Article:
When Mohan’s wife arrived in Thirumugam we could hardly believe it. Her skin was white, so white that we could not see where her hair started. Once we looked closely, we saw that her hair was golden, like our paddy on the eve of harvest day. The two of them climbed down from the Ambassador car in front of Ammani Mami’s house, where they were to stay for a few weeks. We were slightly disappointed. Little Nandu had run around the village for days yelling that Mohan and his white wife from Australia were coming, that Mohan was now very rich, that they had a cell phone each, and drove shiny foreign cars. His news resounded in our cluster of mud huts. When we waited outside Ammani Mami’s big landowning brick house, though, all we saw was an Ambassador car pull up, with her nephew inside. The Ambassador was something we saw everyday—even our school headmaster sometimes used it to get to town.
Mohan’s wife was introduced to us as Ray-chil. It was her first time in India. We saw them go into Ammani Mami’s house’. Ammani Mami was Mohan’s father’s third cousin, and single-handedly brought up Mohan after his parents died. We were very happy to see that Mohan remembered his relations here in Thirumugam, and that his wife Ray-chil was honourable enough to pay her respects to her husband’s relations.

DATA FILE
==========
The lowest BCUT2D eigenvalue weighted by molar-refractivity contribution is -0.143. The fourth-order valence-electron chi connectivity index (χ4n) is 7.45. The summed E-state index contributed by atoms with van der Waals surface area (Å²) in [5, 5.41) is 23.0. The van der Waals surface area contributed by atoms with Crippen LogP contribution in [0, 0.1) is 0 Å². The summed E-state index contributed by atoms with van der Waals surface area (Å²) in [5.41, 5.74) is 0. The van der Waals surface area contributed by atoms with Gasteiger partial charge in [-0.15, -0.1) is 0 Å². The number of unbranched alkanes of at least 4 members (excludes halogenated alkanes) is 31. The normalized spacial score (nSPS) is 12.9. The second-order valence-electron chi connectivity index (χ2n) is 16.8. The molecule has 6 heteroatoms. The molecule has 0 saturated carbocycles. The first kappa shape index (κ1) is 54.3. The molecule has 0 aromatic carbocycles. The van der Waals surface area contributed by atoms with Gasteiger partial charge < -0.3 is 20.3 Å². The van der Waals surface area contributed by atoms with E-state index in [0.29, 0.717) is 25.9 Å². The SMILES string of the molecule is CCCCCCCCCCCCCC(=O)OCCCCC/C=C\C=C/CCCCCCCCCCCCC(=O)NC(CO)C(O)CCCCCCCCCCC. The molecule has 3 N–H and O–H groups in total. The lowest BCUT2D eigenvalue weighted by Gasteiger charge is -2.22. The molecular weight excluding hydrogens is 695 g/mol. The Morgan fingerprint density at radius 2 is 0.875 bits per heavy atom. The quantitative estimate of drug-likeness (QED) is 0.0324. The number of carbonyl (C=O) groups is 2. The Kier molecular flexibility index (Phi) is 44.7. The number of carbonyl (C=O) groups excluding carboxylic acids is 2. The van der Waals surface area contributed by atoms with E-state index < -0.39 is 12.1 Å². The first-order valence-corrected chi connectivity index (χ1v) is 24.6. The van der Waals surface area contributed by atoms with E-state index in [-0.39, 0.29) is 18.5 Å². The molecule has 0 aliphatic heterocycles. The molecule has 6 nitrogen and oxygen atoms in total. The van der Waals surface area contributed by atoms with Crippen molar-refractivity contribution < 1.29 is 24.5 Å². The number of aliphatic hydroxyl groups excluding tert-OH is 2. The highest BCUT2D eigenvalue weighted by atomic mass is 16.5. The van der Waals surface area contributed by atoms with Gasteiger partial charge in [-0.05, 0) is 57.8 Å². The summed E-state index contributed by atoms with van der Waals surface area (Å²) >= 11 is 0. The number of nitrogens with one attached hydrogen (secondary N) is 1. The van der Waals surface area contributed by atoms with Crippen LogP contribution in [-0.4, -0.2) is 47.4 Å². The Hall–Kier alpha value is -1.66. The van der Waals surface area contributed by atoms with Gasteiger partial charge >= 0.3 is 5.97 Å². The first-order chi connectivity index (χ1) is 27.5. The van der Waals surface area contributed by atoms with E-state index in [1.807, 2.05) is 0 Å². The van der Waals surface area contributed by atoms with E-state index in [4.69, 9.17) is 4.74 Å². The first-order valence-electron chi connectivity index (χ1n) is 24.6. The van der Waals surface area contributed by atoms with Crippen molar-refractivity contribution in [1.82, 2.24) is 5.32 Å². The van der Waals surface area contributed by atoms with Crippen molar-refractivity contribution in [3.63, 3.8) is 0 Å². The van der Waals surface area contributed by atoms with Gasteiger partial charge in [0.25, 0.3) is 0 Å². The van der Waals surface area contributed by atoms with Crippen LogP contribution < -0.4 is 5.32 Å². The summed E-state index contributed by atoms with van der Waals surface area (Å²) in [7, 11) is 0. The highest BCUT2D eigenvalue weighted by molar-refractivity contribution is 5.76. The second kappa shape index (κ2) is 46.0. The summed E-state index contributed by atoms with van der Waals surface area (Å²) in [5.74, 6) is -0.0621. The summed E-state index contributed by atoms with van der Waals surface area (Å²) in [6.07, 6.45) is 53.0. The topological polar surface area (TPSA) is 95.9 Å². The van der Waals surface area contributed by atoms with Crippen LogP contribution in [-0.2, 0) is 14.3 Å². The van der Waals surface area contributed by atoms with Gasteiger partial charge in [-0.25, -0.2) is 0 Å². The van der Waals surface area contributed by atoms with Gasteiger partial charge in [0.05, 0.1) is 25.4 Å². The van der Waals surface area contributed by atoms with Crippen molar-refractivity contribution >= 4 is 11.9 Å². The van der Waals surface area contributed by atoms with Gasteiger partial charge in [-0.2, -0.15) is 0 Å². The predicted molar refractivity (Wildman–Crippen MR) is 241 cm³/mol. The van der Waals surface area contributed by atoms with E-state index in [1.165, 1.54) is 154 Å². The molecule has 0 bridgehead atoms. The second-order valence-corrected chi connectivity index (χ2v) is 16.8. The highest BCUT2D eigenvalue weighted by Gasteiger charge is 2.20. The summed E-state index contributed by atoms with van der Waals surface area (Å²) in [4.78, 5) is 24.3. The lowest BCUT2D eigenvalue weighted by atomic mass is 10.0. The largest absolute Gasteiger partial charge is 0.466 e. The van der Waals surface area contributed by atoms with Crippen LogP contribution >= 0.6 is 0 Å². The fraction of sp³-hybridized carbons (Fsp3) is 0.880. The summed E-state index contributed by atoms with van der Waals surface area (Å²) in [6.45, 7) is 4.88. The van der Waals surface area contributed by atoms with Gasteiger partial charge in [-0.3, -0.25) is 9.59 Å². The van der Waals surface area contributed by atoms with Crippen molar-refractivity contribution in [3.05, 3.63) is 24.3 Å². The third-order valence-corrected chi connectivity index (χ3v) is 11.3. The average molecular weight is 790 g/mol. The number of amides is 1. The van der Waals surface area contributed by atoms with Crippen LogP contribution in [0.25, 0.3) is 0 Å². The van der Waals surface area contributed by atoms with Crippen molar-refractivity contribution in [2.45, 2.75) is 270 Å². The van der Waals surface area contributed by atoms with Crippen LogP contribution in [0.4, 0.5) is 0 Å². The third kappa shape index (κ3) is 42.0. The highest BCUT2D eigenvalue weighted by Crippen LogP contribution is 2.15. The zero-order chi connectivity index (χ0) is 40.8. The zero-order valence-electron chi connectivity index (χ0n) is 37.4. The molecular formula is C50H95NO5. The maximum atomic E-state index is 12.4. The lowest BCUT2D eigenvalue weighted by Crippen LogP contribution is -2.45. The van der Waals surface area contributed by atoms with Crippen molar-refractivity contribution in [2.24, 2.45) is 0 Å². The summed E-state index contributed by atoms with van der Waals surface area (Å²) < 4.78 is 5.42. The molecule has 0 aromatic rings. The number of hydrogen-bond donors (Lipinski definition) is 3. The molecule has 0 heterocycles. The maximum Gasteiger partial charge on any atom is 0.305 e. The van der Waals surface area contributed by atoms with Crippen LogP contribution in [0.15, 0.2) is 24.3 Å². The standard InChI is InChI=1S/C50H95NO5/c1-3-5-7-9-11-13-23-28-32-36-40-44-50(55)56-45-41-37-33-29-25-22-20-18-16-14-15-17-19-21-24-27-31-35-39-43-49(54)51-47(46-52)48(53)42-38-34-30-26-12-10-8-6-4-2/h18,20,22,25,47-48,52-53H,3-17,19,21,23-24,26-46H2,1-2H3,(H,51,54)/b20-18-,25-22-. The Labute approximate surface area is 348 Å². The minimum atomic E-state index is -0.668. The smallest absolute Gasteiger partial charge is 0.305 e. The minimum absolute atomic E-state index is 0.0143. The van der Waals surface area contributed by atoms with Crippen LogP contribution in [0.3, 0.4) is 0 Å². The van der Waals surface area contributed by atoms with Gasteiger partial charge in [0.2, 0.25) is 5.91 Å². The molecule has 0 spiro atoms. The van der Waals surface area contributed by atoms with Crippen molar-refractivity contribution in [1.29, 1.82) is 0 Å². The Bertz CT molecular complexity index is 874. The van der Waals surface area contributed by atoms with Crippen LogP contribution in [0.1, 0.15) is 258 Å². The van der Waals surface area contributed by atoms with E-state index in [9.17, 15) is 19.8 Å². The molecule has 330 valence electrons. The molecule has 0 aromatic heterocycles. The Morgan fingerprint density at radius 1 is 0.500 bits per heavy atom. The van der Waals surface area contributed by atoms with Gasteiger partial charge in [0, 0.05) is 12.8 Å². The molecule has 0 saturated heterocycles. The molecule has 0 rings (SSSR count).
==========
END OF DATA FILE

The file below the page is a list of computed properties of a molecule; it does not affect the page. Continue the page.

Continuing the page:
We heard a lot about Ray-chil in the next few days, and quite a bit about Mohan as well. It was all Nandu’s doing. Nandu visited Ammani Mami’s house a few times a week. Her son Velan taught Nandu 8th Standard Math. But when Mohan and Ray-chil came, Nandu found excuses to visit them everyday. We saw Ray-chil and Mohan around Thirumugam a lot, and when we didn’t, Nandu would tell us all that we needed to know.
Mohan and Ray-chil had met and fallen in love in Australia while studying. Her divorced parents were not invited to the wedding. Having them together in the same room would remind Ray-chil of her childhood, smelling of citronella, scratching her body acne, wearing peasant blouses and standing pointlessly next to her mother at rallies. Nandu said he wasn’t sure what all this meant, only that these were reasons for Ray-chil insisting on coming to Thirumugam for her honeymoon. Mohan did not have the option of saying no.
Ray-chil loved Thirumugam and we loved her right back. She came to our riverbanks in the mornings, where we washed our clothes and ourselves. She smiled at our stares, and in television English once said, “It’s just so hot,” to nobody in particular. “But I’m going to get some clothes stitched.” Nandu repeated her words to us in Tamil, but we already understood her apologetic tone, about her jeans and bare arms. Mohan was with her, and when some of the men waved from the river and called out his name, he at first pretended he hadn’t heard. They kept calling out to him, till Ray-chil turned towards him and said something too soft for us to hear. Mohan then turned around, and smiled and nodded at the men.